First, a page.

Javier Baez is a home-run hitter, and on Tuesday against the Reds, he hit a home run. This is a video of said home run, linked because it is not yet embeddable. I would encourage you to watch the home run, because why not?, but if you’re not in the mood, check out the catcher’s pitch signal:
The count was 1-and-2, and Javier Baez is also a strikeout hitter, so the signal was for a pitch in the dirt. If not for a pitch in the dirt, then it was at least for a pitch well below the zone. Nothing unusual for the circumstance. Here’s the pitch that Baez ultimately hit:
Yeah, so, whoopsadoodle. What was supposed to be thrown was a pitch below the knee. What was actually thrown was a pitch over the middle and at the belt, with Baez already in swing mode and probably guessing offspeed. Baez strikes out and hits home runs. Featured here, he got his home run.
Like many hitters, Baez crushes pitches in the zone. Like many hitters, Baez doesn’t so much crush pitches out of the zone. This, of course, is exactly why hitters go up there looking for a good pitch to hit, in theory. The strike zone is roughly the same as the hitting zone. That’s why it’s the strike zone. According to Baseball Savant, when Baez has hit a batted ball, he’s slugged .817 against would-be strikes, and .397 against would-be balls. Remember, this is when Baez has made contact. He makes more effective contact in the zone. There’s nothing weird about this.
Yet I present Baez in this case as the opposite of Michael Saunders. I wrote about Saunders a few weeks ago, and in there, I pointed out Saunders’ high rate of batted balls against pitches in the zone. In other words, when Saunders has turned pitches around, he’s mostly been turning around strikes, helping him maximize his contact quality. Every leaderboard that has a top has a bottom. Let’s look at the bottom, in terms of batted balls against strikes over all batted balls. I’m using a minimum of 100 batted balls, so you know.
I’m a complete sucker for lists with big gaps. Can’t get enough of them! As you see here, the difference between second-lowest and third-lowest is…well, as seen here, it’s nothing. It’s a tie. There’s not much separating many of these players, and then there’s Baez, in last place by more than six percentage points. Out of Baez’s batted balls, just 47% have come against pitches in the zone. Then there’s the next-closest player, at 54%. That’s laughable, if baseball statistics are ever laughable. Maybe they aren’t? That’s a different post.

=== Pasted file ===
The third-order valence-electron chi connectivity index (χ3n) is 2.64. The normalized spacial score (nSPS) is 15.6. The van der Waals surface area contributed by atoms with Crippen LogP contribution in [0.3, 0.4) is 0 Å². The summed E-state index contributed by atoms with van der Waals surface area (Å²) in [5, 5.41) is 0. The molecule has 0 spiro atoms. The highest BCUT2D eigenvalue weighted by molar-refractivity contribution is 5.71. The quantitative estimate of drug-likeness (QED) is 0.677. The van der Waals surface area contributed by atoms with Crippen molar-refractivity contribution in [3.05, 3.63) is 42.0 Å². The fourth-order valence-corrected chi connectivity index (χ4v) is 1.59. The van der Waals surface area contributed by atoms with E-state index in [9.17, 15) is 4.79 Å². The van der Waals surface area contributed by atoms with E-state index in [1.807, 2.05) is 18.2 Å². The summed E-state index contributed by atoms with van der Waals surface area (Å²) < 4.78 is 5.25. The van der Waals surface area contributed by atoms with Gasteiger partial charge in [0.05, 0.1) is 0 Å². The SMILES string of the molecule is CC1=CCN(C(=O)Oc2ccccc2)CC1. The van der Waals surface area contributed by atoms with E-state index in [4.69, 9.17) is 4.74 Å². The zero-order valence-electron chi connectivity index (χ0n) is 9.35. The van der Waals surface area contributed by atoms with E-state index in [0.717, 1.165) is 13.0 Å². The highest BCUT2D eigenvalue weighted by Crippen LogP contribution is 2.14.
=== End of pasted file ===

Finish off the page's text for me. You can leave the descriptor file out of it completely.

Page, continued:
I doubt that you just learned anything new about Javier Baez. I mean, you just learned a new fact, but you probably already knew he’s aggressive. Discipline is his problem, as you can see from his contact rates and O-Swing%. But, you know, after Tuesday, Baez is sitting on a 104 wRC+. That puts him right there with names like Todd Frazier and Jason Kipnis. Baez is kind of succeeding like this, and what it really indicates is Baez’s upside if he could ever figure out how to lay off pitchers’ pitches. Over-aggressive hitters usually don’t do that, so I wouldn’t hold my breath. Yet, remember when we all wanted to fall in love with Javier Baez? This is why it’s easy to love him, and this is also why it’s difficult. There’s a special player in there, almost half the time.
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Jeff made Lookout Landing a thing, but he does not still write there about the Mariners. He does write here, sometimes about the Mariners, but usually not.
Not really important butttt it’s probable the Reds’ catcher was trying to make Baez think a high fastball was gonna be a low slider by tapping the ground with his glove
Except it was a slider that was accidentally thrown high, not a fastball. Sorry, but I’m going to assume that Finnegan missed his spot.